Western Victorian harvest faces snail contamination risk

Author: | Date: 25 Nov 2011

Snails on stubble. image courtesy SARDI

Western Victorian harvest faces snail contamination risk

Grain growers in Western Victoria are being advised of an increased risk of snails contaminating grain this harvest.

Snail contamination can result in clogging of machinery and potential downgrades of cereals, pulses and oilseeds.

Victorian entomologists warn that the build-up of extreme snail populations during the 2011 cropping season in the State’s west has increased the potential for significant issues at harvest.

PestFacts South-Eastern co-ordinator Dr Paul Umina, of cesar, says growers must monitor snail populations (particularly numbers that are similar in size to grain) prior to harvest to determine the need for header modifications.

“They should also be to be aware of receival standards for grain contaminated with snails,” said Dr Umina, whose work is supported by growers and the Australian Government through the Grains Research and Development Corporation’s (GRDC) investment in the National Invertebrate Pest Initiative (NIPI).

Dr Umina said that during spring snails increasingly move into the crop canopy in preparation for summer aestivation.

“This means that any snails in the canopy above cutting height and also in windrows are often harvested along with the grain.

“If snails are present in crop canopies or windrows at harvest time, the options available to growers to reduce snail contamination are limited.”

Dr Umina said strategies to reduce snail intake are generally more effective when applied early in the harvest season when fewer snails are present in the crop canopy, snails are more easily dislodged from plants with lower grain losses, and they still respond to moisture events by descending down the plant canopy to resume feeding.

Dr Umina said that once this year’s harvest is completed, growers in areas which experienced snail infestation should focus on agronomically-balanced strategies to reduce snail carryover into next season, such as:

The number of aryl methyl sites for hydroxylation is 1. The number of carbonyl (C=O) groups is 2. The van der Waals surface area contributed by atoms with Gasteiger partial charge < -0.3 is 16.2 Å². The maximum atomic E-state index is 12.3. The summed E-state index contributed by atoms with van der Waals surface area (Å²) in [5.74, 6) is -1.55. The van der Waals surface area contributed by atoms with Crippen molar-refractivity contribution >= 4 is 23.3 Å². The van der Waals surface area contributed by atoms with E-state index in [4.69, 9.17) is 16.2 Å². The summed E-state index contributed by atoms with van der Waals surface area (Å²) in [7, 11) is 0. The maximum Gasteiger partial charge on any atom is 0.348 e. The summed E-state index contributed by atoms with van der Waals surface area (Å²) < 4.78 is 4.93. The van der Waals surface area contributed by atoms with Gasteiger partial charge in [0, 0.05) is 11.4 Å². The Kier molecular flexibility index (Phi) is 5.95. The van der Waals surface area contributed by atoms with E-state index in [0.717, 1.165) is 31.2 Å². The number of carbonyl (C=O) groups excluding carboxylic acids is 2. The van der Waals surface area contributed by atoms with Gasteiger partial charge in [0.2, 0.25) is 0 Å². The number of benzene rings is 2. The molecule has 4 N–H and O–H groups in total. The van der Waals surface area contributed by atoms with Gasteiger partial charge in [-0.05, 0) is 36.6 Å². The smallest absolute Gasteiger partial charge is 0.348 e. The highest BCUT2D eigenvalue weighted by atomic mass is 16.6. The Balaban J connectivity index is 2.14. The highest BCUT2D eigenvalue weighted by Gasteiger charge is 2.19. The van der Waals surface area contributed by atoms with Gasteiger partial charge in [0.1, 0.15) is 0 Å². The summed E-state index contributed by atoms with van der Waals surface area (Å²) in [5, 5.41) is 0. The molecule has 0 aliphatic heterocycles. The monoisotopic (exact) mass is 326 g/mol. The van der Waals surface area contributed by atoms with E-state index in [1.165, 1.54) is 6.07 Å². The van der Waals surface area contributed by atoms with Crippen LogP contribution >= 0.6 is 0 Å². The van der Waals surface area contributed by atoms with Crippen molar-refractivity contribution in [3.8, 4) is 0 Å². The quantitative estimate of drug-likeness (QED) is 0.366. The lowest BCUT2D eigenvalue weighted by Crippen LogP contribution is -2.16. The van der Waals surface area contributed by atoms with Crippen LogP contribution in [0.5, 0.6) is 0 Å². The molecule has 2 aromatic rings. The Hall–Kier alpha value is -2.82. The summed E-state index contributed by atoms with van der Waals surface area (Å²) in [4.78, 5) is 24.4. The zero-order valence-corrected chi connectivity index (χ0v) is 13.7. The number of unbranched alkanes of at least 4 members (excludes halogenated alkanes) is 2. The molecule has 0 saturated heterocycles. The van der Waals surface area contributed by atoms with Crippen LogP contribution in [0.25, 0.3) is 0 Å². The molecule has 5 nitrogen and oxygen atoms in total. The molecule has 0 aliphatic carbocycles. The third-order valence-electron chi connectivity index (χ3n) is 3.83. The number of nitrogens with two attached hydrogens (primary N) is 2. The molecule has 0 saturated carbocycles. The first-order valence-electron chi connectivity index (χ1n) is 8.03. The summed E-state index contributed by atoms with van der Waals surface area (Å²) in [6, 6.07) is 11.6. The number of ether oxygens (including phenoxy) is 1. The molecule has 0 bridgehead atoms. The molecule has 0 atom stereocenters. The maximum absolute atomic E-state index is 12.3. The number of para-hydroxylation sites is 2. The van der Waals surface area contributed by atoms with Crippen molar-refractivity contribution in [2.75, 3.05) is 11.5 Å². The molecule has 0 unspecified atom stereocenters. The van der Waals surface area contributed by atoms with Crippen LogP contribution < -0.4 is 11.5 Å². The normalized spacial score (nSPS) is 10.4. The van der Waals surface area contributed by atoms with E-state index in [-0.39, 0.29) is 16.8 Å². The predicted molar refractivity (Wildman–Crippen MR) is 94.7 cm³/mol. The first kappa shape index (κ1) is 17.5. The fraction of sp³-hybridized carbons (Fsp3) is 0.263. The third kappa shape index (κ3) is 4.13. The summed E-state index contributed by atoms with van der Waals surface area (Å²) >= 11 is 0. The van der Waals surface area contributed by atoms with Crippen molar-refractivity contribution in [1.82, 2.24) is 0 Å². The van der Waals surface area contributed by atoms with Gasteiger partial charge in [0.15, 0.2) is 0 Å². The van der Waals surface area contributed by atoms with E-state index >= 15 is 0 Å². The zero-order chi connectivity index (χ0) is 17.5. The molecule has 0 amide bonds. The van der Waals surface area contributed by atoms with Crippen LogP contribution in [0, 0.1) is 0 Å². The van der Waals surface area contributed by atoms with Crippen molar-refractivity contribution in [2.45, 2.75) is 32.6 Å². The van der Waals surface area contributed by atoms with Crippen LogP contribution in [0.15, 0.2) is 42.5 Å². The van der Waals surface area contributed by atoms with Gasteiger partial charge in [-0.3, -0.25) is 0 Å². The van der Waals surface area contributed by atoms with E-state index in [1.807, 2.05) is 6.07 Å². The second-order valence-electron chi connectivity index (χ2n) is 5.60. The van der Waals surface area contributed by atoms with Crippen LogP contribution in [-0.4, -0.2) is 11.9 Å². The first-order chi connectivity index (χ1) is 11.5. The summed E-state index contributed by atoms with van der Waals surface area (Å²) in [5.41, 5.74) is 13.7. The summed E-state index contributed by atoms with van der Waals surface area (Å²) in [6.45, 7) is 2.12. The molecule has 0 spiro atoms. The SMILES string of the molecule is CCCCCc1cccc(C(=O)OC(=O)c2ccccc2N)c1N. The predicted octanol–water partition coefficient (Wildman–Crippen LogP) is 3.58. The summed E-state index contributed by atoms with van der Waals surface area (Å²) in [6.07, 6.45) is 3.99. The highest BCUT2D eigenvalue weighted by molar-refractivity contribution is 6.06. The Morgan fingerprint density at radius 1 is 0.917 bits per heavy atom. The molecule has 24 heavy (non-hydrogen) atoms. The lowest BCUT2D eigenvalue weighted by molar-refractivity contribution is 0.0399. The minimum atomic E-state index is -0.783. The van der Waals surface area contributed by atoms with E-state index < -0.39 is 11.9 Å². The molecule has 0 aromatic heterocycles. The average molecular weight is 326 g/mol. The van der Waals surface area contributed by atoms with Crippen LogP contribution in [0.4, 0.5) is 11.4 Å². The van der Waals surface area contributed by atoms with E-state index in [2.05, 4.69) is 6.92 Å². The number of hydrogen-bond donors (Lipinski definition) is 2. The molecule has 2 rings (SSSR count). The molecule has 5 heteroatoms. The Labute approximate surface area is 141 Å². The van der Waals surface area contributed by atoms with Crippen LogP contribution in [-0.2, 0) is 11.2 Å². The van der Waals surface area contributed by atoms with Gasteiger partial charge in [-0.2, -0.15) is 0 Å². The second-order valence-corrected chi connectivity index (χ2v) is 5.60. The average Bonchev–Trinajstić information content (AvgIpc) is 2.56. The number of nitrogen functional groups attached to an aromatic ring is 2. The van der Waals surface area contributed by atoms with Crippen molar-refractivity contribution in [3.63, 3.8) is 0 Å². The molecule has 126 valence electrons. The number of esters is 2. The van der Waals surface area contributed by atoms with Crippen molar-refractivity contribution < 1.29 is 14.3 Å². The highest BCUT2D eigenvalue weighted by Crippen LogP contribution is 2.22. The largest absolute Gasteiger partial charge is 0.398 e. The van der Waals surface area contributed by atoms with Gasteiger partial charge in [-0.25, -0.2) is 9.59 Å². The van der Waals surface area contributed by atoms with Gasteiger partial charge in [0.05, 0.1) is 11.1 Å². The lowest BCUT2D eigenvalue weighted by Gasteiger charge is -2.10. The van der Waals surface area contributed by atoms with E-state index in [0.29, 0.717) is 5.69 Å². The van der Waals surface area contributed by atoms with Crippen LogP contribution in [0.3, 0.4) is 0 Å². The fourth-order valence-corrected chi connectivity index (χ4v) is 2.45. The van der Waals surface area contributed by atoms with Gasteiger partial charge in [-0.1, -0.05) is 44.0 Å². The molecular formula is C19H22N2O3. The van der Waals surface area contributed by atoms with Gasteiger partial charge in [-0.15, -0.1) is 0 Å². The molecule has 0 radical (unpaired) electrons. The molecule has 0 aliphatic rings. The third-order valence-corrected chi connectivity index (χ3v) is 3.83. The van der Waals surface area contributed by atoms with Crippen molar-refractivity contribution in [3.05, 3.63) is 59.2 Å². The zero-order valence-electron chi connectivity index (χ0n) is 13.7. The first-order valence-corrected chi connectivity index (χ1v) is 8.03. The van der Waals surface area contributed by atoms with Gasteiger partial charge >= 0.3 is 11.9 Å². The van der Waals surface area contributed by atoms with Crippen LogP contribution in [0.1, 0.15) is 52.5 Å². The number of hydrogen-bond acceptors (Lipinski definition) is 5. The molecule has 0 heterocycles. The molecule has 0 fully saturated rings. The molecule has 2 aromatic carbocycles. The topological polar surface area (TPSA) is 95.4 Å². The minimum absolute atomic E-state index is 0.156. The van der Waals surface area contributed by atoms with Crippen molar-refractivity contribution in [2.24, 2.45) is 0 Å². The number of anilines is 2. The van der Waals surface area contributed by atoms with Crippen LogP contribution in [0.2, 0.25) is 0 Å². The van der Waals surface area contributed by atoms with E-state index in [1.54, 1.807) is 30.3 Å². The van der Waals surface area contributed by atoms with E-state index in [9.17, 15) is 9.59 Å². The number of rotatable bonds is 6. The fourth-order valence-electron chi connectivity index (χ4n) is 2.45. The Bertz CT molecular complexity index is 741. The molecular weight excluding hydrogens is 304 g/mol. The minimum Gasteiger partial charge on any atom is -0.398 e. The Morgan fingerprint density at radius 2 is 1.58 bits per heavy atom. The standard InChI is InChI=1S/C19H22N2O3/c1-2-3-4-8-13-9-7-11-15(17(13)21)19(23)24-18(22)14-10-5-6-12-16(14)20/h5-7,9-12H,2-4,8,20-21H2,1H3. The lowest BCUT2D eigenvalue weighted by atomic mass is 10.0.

• Controlling summer weeds to remove food and moist shelter sites

• Bashing stubble on hot days (over 35C) and autumn burning

• Early baiting when moisture triggers snail activity but before egg-laying commences, typically in late summer/early autumn

More information on harvest techniques and integrated snail management is contained in the GRDC publication Bash 'em, Burn 'em, Bait 'em which is available for viewing and download via www.grdc.com.au/GRDC-Snails-BashBurnBait.

The GRDC also has available a Snail Identification and Control Back Pocket Guide which helps growers identify the snails that are pests of crops and pastures and outlines year-round control strategies. It is available for viewing and download via www.grdc.com.au/GRDC-BPG-Snail.

Further information on integrated pest management is available from the GRDC via www.grdc.com.au/pestlinks.

ENDS

Caption: Summer management of snails, including bashing stubble on hot days, should be a priority to reduce snail carryover into next season. Photo courtesy SA Research and Development Institute.

• More information is available from Paul Umina or Stuart McColl on (03) 9349 4723

• GRDC Project Code: CSE00046

• This media release and other media products are available via www.grdc.com.au/media

GRDC Project Code CSE00046